On Monday, at Apple’s Worldwide Developers Conference in San Francisco, the closed-off Apple Watch cracked open a little wider for developers, who will now get to build truly native apps that take full advantage of the wrist device’s hardware features.
As the company noted, it has been six weeks since the wearable device’s launch, and with Apple’s Kevin Lynch taking the wraps off the new smartwatch operating system, known now as WatchOS, the device’s software evolution appears to be racing forward.
Time To Go All In
Until now, the Apple Watch offered what more or less amounted to a jazzed-up, extended interface for iPhone apps. Software primarily ran on a paired iPhone connected to the watch. With a fairly limited set of apps, it was hard for Apple to really make a convincing case for its new device. Even now, people still aren’t quite sure what they’re supposed to use it for, or how the pricey device can improve the way they do things.
With WatchOS 2, developers will be able to create apps that operate directly on the watch. Along with Wi-Fi support, the way has been paved for more independent features that may not require the iPhone’s presence at all. That, and other improvements, opens up much more room for developers to come up with creative uses.
App makers will get access to the watch’s microphone, to catch audio so they can pipe it into their apps, as well as its little speaker to play audio. The device can even play short videos, if need be.
Fitness apps also get access to sensors and HealthKit directly on the watch, which could give their apps a real boost, since they can collect presumably more accurate heart rate and other health or data.
They can also jack into the accelerometer, as well as the device’s Taptic Engine—Apple’s really fancy name for the watch’s buzzer which sends vibrations down your arm. Those features could be useful for workouts, detecting when you’ve completed a move and alerting you to what’s next.
The most interesting change Apple has made is to the watch’s display—and the way developers can access it.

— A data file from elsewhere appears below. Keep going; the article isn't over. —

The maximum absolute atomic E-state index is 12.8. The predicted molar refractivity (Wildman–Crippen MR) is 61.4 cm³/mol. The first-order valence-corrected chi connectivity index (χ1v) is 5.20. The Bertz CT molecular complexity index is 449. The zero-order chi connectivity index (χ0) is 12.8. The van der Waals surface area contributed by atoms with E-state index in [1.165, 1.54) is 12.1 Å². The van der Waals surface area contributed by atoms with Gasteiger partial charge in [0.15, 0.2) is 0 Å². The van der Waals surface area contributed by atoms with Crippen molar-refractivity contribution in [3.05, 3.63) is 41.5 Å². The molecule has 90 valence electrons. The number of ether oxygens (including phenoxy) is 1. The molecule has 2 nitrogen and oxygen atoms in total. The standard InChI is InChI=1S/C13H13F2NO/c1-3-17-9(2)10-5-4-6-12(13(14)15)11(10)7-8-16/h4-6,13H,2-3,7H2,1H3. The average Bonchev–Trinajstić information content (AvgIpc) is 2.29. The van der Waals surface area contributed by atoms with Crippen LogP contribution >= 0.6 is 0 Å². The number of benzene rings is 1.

Apple previously reserved “complications,” a term borrowed from the watch industry which Apple uses to describe bits of information that float across the watch’s surface. Now developers will be able to determine and offer their own complications.
Users will be able to navigate them with the Digital Crown dial, rolling through them to move forward chronologically.
That digital time-trip feature is called Time Travel, and its appearance is a bit of a surprise. According to a Wired story earlier this year, the company considered a chronological approach similar to Pebble Time, but then ditched the notion.
ReadWrite noted then:
In one section, the Wired story reveals that previous versions of the Apple Watch software took a chronological approach, setting information in a timeline. But the concept was tossed aside early on for Short Looks, which prioritizes info based on whether or not you engage with it, and Glances, which offer a unified place for fast news and updates.
Guess the company changed its mind.
Some other features:
New watch faces: Includes new Photo Album face and a new 24-hour Time-Lapse face.
New nightstand mode: If you don’t wear your Watch to bed, then you’ll be able to stash it on your bedside, where it can act as your alarm clock. The face will show an indicator for the remaining battery level and the time.
Digital Touch sketches in color: Now you’re not stuck with just a hue or two for your caveman drawings, but you can get your micro Da Vinci on (that is, if you’re a quick draw. Those sketches do fade away rather fast).
Other updates hitting our wrists soon:
- Email replies
- FaceTime Audio calls
- iOS 9 updates: Includes Apple Pay support for gift and loyalty cards, Siri-powered Maps on the watch complete with transit directions
- Native fitness apps with Siri: Users can start workouts by speaking to their wrists, no manual launching of apps necessary
- Siri support for Glances, even those that aren’t already installed
The free developer beta of WatchOS 2 is available today, with a wider software release coming later in the fall.
Screenshots by Brian P. Rubin for ReadWrite